Learned something new–I had no idea that the weaving of Navajo blankets began so long ago. The quote below is from here. And you can see the Sotheby press release here.
While it is thought that Navajo blankets were woven from the late 1600’s, very few dating from before 1850 have survived. By that time the blankets were well established as a trade item throughout large parts of the American West. The going rate for a Navajo chief’s blanket was one hundred buffalo hides, twenty horses, ten rifles, or five ounces of gold. Chief’s blankets were expensive – by 1830, they were the most expensive garments in the world, but were known for holding their value and were essential for high ranking members of the Plains and Prairie tribes.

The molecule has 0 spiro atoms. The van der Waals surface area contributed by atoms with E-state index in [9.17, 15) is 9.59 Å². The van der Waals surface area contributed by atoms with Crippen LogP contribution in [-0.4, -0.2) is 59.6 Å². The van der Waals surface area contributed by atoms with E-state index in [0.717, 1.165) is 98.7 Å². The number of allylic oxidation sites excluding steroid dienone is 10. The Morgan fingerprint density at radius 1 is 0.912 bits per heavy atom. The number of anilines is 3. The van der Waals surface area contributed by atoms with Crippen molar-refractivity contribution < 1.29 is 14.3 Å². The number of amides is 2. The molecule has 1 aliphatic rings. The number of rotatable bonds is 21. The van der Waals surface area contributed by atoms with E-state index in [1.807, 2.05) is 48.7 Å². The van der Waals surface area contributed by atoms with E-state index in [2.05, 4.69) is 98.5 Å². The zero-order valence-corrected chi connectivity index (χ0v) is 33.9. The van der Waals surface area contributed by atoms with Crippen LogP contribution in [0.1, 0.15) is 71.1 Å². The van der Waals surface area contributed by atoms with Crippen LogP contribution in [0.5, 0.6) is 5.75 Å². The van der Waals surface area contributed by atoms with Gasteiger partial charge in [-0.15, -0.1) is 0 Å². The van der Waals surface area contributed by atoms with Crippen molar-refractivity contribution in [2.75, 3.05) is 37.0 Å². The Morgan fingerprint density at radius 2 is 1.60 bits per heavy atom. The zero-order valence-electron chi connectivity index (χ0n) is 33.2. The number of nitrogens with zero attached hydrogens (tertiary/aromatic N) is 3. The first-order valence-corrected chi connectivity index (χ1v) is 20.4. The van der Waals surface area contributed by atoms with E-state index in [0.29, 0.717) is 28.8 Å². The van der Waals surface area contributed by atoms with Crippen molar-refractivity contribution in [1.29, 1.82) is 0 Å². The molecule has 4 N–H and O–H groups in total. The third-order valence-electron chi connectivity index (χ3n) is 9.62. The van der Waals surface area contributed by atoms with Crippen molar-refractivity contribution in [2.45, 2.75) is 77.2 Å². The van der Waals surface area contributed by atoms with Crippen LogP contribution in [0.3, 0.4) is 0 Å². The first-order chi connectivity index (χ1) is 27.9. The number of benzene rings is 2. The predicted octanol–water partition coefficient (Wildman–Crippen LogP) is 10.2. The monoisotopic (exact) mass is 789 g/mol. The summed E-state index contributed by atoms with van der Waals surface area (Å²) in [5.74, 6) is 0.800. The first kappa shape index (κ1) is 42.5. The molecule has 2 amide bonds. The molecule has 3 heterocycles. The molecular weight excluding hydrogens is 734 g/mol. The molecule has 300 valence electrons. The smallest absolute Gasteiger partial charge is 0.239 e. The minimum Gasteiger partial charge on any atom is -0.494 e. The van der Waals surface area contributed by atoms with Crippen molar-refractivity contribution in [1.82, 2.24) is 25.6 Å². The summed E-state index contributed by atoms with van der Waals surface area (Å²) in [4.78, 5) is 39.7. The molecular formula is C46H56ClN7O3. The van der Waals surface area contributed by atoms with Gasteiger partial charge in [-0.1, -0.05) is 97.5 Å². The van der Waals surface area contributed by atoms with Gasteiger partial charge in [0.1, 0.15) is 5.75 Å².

And another artist, Joyce Pensato. Several things fascinate me about this artist. The fact that the above piece is painted with enamel on linen is one. But then I checked for other images, and it seems that Batman is a continuing theme, just now branching out into color, and the way she works. See quote below from here.
Pensato draws in charcoal and paints in enamel. For years her palette has been black, white and silver, though color is beginning to make an appearance in her recent paintings. Her drawing process is one of making marks, rubbing them out and making more marks, with line being the essential form. In her paintings, the line is made of enamel that initially appears to have been applied quickly, though its varying densities and its field of drips and splatters makes it clear that it wasn’t done in a single shot. In both drawing and painting Pensato is committed to finding the linear form that captures her subject matter, the cartoon characters and toys of contemporary American culture.
Somehow, an artist using cartoon characters to make this kind of art is surprising to me. But I am interested in line, and of course, color. More images here.